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SaaS Ecommerce: 5 Platforms to Power Your Ecommerce Site

saas ecommerce

Hiring a service provider is one way to achieve professional-quality results without investing a massive amount of time in a project. Instead of buying a broom, you can hire someone to clean your house. Instead of cutting your own hair, you can visit a barber.

Providing efficient, high-quality results is one of the main value propositions of software-as-a-service (SaaS) ecommerce companies. SaaS providers license software on a subscription model—users pay for platform access in exchange for a variety of pre-built services, applications, and customer-support features—and the software company retains responsibility for security and maintenance, as well as ownership of the source code.

Partnering with a SaaS ecommerce provider can help you build and launch a powerful, eye-catching online store quickly by leveraging systems specifically designed to help business owners sell products online.

What is software-as-a-service (SaaS) ecommerce?

Software-as-a-service ecommerce describes a model of distributing ecommerce software—any platform or application designed to help businesses sell products online—in which users access software over the internet instead of through a download. The SaaS company owns the software, often hosts it themselves (on the cloud), and typically licenses the use of its software out to other companies.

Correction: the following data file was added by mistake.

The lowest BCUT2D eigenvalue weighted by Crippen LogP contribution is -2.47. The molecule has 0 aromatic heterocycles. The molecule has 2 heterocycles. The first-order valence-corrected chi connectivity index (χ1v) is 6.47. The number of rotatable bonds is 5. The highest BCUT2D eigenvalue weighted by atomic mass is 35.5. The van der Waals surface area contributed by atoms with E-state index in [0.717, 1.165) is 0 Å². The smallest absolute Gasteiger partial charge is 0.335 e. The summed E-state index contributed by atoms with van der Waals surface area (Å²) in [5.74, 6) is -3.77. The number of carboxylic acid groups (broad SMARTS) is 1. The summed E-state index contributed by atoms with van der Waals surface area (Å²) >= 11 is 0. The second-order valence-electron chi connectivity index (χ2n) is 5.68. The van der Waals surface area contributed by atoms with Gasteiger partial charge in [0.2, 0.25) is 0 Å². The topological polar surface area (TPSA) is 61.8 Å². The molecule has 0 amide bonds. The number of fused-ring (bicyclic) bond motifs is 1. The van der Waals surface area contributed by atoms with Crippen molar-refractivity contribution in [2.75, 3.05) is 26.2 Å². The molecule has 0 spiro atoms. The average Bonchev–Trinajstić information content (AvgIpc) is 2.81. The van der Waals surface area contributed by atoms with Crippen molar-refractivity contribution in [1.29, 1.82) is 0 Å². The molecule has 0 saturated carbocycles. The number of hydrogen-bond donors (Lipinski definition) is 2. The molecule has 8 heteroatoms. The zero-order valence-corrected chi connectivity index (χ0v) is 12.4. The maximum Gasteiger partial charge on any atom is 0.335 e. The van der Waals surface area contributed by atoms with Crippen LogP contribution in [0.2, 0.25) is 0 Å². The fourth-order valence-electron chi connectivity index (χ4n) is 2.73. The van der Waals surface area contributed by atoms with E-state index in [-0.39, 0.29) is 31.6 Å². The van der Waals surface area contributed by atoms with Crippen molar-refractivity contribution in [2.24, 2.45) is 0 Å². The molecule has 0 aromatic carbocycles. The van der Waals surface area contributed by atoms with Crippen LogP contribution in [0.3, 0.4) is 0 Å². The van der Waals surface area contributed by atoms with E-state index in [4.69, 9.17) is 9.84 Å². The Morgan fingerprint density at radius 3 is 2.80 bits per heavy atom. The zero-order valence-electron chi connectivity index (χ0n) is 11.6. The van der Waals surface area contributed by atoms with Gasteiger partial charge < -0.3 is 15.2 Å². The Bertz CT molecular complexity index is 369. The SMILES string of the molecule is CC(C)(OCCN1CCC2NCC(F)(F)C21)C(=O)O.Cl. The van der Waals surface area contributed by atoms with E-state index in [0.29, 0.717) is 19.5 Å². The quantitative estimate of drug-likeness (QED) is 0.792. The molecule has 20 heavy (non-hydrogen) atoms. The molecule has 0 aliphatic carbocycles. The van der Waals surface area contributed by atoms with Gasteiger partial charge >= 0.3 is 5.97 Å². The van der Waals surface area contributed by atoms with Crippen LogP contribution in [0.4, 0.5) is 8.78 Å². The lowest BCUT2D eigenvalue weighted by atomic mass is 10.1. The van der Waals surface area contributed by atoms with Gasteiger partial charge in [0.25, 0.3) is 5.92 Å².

SaaS ecommerce software providers typically charge a monthly fee for platform use, the amount for which often depends on how many employees a company has using the platform or how many features are needed. SaaS ecommerce is popular with business owners—78% of small businesses use a SaaS platform.

How does SaaS ecommerce work?

At its most basic, SaaS ecommerce providers own a piece of software that they typically license to users for a fixed subscription or membership rate. Many providers offer different membership tiers to meet the needs of businesses of different sizes and at different stages of growth. They may offer a basic plan that is suitable for small businesses with fairly straightforward needs, a mid-tier plan that offers increased customization options and more support, and an enterprise plan designed to power large businesses.

SaaS ecommerce vs. open-source ecommerce

The main alternative to SaaS ecommerce is open-source ecommerce. Unlike SaaS platforms, open-source ecommerce platforms allow users to download the software’s source code. Users are then responsible for using the code to build and maintain an online store.